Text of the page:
Despite the hand-wringing over the difficulty of eliminating hepatitis C infection in hard-to-reach groups, the Eurasian nation of Georgia is doing just that, with the help of the US Centers for Disease Control and Prevention. It helped a lot that Gilead is donating the antivirals to wipe it out, the CDC says
Getting free antivirals could go a long way in a public health campaign tackling one nation's hepatitis C epidemic.
The Eurasian nation of Georgia has one of the highest estimated hepatitis C virus infection prevalence in the world. When the new hep-C antivirals became available in 2013, Georgia launched a plan to get them to all its citizens--including prisoners.
Reporting in Morbidity and Mortality Weekly, researchers at the US Centers for Disease Control and Prevention write, the CDC helped design an effective hep-C elimination program. It started in April 2015.
The country had an estimated 6.7% infection rate, one that translated into about 3.7 million cases of hepatitis C infection. Health officials blamed not only injection drug use, but unsafe blood transfusion and handling procedures. Among the nation's prisoners, the infection rate was a stunning 50% of the inmate population.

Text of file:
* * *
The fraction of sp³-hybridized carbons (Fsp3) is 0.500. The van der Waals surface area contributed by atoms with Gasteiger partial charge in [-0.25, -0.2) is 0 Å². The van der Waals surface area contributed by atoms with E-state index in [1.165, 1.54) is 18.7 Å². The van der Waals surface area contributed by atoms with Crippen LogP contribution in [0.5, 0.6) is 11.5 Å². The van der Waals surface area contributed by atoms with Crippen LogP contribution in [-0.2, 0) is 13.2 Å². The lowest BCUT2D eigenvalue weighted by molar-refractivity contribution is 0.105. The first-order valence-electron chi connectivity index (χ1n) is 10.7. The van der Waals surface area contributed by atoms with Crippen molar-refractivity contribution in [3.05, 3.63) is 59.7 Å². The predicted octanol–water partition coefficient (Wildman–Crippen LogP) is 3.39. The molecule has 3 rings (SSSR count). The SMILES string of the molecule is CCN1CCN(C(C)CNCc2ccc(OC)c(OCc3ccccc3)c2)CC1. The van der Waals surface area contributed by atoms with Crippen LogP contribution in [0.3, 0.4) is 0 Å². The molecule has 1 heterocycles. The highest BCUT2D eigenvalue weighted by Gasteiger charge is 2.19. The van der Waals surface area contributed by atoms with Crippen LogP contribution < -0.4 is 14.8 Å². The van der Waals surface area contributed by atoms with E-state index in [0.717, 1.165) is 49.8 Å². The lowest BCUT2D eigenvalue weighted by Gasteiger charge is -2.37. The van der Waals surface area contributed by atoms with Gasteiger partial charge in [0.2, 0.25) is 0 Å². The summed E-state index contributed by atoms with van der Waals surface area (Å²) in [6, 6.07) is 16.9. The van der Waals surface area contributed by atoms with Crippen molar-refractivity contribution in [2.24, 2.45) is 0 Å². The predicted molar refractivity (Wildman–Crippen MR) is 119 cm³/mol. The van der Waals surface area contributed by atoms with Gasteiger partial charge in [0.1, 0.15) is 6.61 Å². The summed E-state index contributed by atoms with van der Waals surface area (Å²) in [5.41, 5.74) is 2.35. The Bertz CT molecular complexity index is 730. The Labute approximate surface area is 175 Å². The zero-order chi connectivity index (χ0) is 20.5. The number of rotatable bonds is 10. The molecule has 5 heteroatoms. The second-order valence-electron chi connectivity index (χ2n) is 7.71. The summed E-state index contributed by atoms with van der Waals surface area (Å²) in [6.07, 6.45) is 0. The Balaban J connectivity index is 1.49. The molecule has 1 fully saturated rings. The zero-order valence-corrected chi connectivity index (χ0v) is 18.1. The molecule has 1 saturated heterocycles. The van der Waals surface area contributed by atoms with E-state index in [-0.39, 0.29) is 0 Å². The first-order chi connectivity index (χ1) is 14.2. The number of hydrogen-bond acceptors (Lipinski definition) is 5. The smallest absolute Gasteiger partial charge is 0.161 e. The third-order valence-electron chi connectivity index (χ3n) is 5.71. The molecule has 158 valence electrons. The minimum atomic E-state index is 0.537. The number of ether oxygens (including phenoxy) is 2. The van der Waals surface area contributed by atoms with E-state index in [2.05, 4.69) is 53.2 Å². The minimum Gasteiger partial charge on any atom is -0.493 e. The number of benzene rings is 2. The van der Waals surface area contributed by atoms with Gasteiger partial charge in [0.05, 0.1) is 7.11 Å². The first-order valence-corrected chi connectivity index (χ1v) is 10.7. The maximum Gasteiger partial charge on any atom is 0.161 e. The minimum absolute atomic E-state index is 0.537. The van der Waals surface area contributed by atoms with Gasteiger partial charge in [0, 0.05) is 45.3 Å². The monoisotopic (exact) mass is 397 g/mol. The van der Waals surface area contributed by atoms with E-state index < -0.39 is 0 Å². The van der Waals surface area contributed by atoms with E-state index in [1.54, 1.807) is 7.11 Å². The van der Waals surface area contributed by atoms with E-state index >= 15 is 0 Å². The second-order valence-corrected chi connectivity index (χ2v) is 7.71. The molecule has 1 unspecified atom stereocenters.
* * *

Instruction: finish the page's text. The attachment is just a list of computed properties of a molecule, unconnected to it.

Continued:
As part of its eradication program, Georgia's health officials were able to get Gilead Science to donate its antivirals sofosbuvir (Sovaldi) and ledipasvir-sofosbuvir (Harvoni), a drug that costs about $1,000 a pill in the US.. It has donated 5,000 free courses of sofosbuvir and 20,000 free courses of the combo drug.
The CDC came up with plans to do a national seroprevalence survey and then get the drug combo to patients in need.
The agency also assessed the ability of Georgia's laboratories to carry out diagnostic tests and sero typing, as well as rating the capability of the nation's health care system to provide treatment. A CDC-designed survey of people's behavioral risk factors is underway in 6 Georgia cities.
The program also compiles relevant data in a new data managment system that covers demographic, diagnostic, clinical, and pharmacy data on patients.
Georgia is enlisting the help of clinicians, patient advocacy groups, and its media to ensure wide access to diagnosis and care.
Though the country had tried a smaller program offering interferon treatment, the current program is gaining acceptance more successfully. "Increased demand is likely the result of the availability of free, effective, well-tolerated and curative treatment options," the CDC noted.
In addition to curtailing infection in Georgia, the CDC hopes the program will become a model for other nations.